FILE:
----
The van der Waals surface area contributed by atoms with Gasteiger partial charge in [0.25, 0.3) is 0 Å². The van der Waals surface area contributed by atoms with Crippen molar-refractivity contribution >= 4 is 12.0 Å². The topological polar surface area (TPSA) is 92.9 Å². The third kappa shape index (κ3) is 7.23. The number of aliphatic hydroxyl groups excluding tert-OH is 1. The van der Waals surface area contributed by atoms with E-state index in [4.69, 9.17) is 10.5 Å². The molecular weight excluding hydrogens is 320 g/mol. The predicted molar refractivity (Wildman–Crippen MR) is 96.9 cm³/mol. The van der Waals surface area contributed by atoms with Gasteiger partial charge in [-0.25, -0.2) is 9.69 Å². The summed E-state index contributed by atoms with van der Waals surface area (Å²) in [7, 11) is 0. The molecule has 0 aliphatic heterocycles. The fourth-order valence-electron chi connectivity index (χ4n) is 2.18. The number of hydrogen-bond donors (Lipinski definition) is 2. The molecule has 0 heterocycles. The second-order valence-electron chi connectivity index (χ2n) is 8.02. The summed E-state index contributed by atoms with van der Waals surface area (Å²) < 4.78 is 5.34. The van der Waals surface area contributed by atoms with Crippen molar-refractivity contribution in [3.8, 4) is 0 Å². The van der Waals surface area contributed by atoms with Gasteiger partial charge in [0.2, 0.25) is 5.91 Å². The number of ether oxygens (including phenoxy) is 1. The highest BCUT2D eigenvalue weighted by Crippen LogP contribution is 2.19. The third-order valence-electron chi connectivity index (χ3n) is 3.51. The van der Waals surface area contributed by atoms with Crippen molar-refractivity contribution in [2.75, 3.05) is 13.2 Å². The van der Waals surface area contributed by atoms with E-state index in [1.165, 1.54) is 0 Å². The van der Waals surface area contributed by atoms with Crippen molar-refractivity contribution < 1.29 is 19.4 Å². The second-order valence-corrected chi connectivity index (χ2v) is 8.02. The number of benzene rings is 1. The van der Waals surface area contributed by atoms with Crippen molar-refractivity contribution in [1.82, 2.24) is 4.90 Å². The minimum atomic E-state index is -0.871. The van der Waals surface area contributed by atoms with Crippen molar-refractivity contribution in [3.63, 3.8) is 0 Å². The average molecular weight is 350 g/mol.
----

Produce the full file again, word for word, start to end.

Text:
The van der Waals surface area contributed by atoms with Gasteiger partial charge in [0.25, 0.3) is 0 Å². The van der Waals surface area contributed by atoms with Crippen molar-refractivity contribution >= 4 is 12.0 Å². The topological polar surface area (TPSA) is 92.9 Å². The third kappa shape index (κ3) is 7.23. The number of aliphatic hydroxyl groups excluding tert-OH is 1. The van der Waals surface area contributed by atoms with E-state index in [4.69, 9.17) is 10.5 Å². The molecular weight excluding hydrogens is 320 g/mol. The predicted molar refractivity (Wildman–Crippen MR) is 96.9 cm³/mol. The van der Waals surface area contributed by atoms with Gasteiger partial charge in [-0.25, -0.2) is 9.69 Å². The summed E-state index contributed by atoms with van der Waals surface area (Å²) in [7, 11) is 0. The molecule has 0 aliphatic heterocycles. The fourth-order valence-electron chi connectivity index (χ4n) is 2.18. The number of hydrogen-bond donors (Lipinski definition) is 2. The molecule has 0 heterocycles. The second-order valence-electron chi connectivity index (χ2n) is 8.02. The summed E-state index contributed by atoms with van der Waals surface area (Å²) < 4.78 is 5.34. The van der Waals surface area contributed by atoms with Crippen molar-refractivity contribution in [3.8, 4) is 0 Å². The van der Waals surface area contributed by atoms with Gasteiger partial charge in [0.2, 0.25) is 5.91 Å². The number of ether oxygens (including phenoxy) is 1. The highest BCUT2D eigenvalue weighted by Crippen LogP contribution is 2.19. The third-order valence-electron chi connectivity index (χ3n) is 3.51. The van der Waals surface area contributed by atoms with Crippen molar-refractivity contribution in [2.75, 3.05) is 13.2 Å². The van der Waals surface area contributed by atoms with E-state index in [1.165, 1.54) is 0 Å². The van der Waals surface area contributed by atoms with Crippen molar-refractivity contribution < 1.29 is 19.4 Å². The second-order valence-corrected chi connectivity index (χ2v) is 8.02. The number of benzene rings is 1. The van der Waals surface area contributed by atoms with Crippen molar-refractivity contribution in [1.82, 2.24) is 4.90 Å². The minimum atomic E-state index is -0.871. The van der Waals surface area contributed by atoms with Crippen molar-refractivity contribution in [3.63, 3.8) is 0 Å². The average molecular weight is 350 g/mol.